(Radio Iowa)

Economic index jumps for Midwest, Western states

News

October 19th, 2012 by Ric Hanson

OMAHA, Neb. (AP) – An index of economic conditions in 10 Midwest and Western states jumped this month after three months of drought-induced doldrums.  The Rural Mainstreet survey of rural bankers rose to 56.6 for October from 48.3 in September. It was the first time since June that the index rose above growth neutral 50.  Survey organizers say any score above 50 on the 100-point scale suggests the economy will grow in the months ahead.

Creighton University economist Ernie Goss oversees the survey, and he says the effects of the drought are being more than offset by high incomes from high agriculture and energy prices. The survey covers Colorado, Illinois, Iowa, Kansas, Minnesota, Missouri, Nebraska, North Dakota, South Dakota and Wyoming.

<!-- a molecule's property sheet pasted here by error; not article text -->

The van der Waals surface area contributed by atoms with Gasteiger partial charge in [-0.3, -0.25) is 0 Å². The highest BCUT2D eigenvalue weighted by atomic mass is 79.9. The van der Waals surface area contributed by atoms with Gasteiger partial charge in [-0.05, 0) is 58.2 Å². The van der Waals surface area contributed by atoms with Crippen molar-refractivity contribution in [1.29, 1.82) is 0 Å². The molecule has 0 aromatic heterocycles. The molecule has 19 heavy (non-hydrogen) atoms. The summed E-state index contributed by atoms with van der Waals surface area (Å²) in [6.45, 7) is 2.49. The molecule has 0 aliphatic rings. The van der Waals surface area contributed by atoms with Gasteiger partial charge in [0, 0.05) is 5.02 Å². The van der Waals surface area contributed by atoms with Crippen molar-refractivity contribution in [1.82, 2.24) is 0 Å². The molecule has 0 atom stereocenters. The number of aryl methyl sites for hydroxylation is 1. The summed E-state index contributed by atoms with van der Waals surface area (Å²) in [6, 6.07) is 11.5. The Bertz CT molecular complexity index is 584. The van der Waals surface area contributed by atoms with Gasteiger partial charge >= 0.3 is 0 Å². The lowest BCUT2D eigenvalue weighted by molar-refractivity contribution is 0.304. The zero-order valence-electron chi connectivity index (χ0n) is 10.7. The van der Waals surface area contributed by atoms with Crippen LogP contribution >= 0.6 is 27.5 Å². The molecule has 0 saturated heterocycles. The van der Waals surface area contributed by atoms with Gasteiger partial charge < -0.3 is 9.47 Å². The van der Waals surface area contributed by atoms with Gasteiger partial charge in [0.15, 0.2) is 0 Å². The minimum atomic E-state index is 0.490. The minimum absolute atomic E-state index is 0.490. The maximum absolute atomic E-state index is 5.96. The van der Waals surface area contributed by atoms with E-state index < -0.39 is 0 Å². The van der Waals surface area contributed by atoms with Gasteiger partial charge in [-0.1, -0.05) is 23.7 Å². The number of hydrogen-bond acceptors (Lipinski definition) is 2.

7AM Newscast 10-19-2012

News, Podcasts

October 19th, 2012 by Chris Parks

w/ Ric Hanson

Play

3-month forecast bodes ill for much of Iowa, Neb.

Ag/Outdoor, News, Weather

October 19th, 2012 by Ric Hanson

DES MOINES, Iowa (AP) – Parts of drought-stricken Iowa, Nebraska and much of the Midwest are expected to be warmer and drier than normal in early winter.  The Des Moines Register reports that National Weather Service forecast maps issued Thursday show higher-than-normal temperatures are expected over the next three months for the western third of Iowa and all of Nebraska. But lower-than-normal moisture is expected for the eastern third of Nebraska and all of Iowa.

Mike Halpert, of the weather service’s Climate Prediction Center, says the predictions “are the weather service’s best guess, based on a variety of computer models. ”  Iowa state climatologist Harry Hillaker says “the clock is ticking” on refilling Iowa’s soil with moisture before the winter freeze.